Tablet 646

description

Inv.no.92.1110. 175 x 68 mm.
Archaeological data. Location: N. Period: 2.
A diptych, of which all the margins are preserved in part, containing remains of two columns of a letter and an address on the back of the right-hand portion. The surface of the tablet is very pitted and much of the writing is illegible.
What can be established is that we have a letter to Optatus from a man called Montanus. It clearly concerns business transactions, probably connected with foodstuffs of various sorts. Montanus does not occur elsewhere in the Vindolanda material; for Optatus see i.1 note.

edition

i:
Moṇtanus Optato [ ].. sụọ salụṭẹ[m] n
mod traces .s misị f̣...eti n
traces Frontino n
traces n
5 traces ọptimọ
......[.]....s sị ḥaḅueris ọc̣cas- n
...... ]... ụendendi uacat n
ii:
traces
..ọstạe traces n
10 .. carnar traces n
ẹṭ c̣o.ṭarium traces n
uin traces n
opto bene ụạleạṣ ........ n
ṣi.e n
15 uaḷ(e) n
ḍ......[ n n

translation

'Montanus to Optatus, his brother(?), greetings. if you will have had the opportunity of selling I pray that you are in good health (Back) [Deliver at] Vindolanda. To Optatus the maltster from Montanus his brother. '

commentary

i.1. Something has been written between Optato and sụọ, which are on different fragments. Most probably the fragments do not directly join and we should read [frat]ṛị (not domino as in 647); cf. back 3. Optatus is perhaps the same man as the addressee of 647. In addition, an Optatus, occurs in two stilus tablets. In one, Inv.no. 87.689, see Tab.Vindol.II, pp. 364-5, he is the sender of a letter to Vindolanda. In the other, Inv.no.93.1220 (cf. A.R.Birley (2002), 119), he is the addressee of a letter sent to York; in this text he may be, as Birley says, a freedman or slave of the emperor.

i.2. A name followed by misit would make good sense, but there is no sign of t after misị.

i.3. An eques with the name Frontinus occurs in 300.3.

i.4. Only the occasional letter can be read.

i.6-7. We suppose the text had ọc̣cas|[sionem because of the word division; for this spelling in the tablets see 225.5 and 16. There is room for a short word thereafter before ụendendi; although the traces permit ]ṇṭị, frume]ṇṭị is too long (even though the fragments may have a gap between them, see above). ụịṇị is perhaps just possible, cf. line 12.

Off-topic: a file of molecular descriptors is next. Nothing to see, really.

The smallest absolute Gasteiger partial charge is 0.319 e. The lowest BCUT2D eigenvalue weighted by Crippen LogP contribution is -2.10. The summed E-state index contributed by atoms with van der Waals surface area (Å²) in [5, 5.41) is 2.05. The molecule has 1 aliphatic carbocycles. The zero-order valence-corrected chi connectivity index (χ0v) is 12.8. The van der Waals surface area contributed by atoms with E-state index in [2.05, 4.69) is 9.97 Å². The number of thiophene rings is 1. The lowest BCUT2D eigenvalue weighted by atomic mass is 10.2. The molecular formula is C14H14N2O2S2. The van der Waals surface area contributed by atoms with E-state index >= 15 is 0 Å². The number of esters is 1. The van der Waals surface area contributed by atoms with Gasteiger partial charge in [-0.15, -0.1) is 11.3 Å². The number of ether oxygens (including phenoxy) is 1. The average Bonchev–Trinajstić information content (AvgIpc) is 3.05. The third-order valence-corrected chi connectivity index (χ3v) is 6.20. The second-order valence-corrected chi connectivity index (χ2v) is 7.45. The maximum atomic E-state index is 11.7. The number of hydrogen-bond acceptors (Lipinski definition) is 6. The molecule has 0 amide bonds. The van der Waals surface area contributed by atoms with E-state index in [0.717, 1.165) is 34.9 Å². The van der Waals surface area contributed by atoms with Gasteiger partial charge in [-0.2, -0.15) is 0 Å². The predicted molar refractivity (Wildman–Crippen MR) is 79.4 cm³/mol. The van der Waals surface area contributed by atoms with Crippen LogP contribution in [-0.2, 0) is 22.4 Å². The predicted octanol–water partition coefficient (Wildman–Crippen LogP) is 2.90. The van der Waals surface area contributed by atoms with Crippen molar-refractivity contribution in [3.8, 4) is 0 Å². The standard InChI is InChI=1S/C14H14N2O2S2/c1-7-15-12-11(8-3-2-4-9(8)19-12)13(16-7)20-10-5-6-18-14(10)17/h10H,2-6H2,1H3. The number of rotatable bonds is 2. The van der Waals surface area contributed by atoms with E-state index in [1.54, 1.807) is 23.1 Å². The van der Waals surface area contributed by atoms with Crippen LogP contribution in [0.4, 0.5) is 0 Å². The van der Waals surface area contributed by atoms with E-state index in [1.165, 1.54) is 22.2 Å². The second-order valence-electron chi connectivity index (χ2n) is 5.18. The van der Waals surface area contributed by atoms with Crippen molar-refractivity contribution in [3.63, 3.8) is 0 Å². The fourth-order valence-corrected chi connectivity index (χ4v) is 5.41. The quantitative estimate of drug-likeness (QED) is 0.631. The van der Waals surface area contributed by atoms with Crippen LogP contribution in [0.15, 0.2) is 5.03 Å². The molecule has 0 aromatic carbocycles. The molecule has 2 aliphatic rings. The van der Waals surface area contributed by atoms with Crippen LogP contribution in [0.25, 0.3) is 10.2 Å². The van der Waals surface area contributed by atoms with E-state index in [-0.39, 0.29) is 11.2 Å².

ii.9. ostrea (cf. 299.i.3) cannot be read.

i.10. No doubt a reference to a place for storing meat (carnarium) or, more probably, to a butcher or meat-seller (carnarius); cf. 679 where we may have a reference to a scissor. There is later archaeological evidence for a butcher's shop at Vindolanda (II or III AD?), see Henig (1978), 45, 287.

ii.11. c̣oṇṭarium is perhaps just possible.

ii.12. Perhaps a reference to wine, but the traces are indecisive and would not rule out Vindolandam, perhaps as the last word before the final greeting.

ii.13-14. One expects frater karis|sime but the traces in line 13 hardly support this and in any case it seems to be too long.

ii.15. uaḷ(e): for the abbreviation see 505 and note.

ii.16. No doubt ḍọṃịṇẹ, perhaps followed by ḳạ[rissime, but the traces are very indistinct. Back

Back.2. ḅraciiario: the spelling is readily explicable, see Adams (2003), 00 and 00, where the word braciarius is discussed. Cf. also 595.i.3-4 note, where Dr Max Nelson is quoted as suggesting that a braciarius was a maltster rather than a brewer, which would account for the occurrence in the tablets of both braciarius and ceruesarius. bracis in that case should perhaps be translated ‘malt’ rather than ‘grain’; cf. also 645.14 note.

Back.3. Written on the slant as usual.

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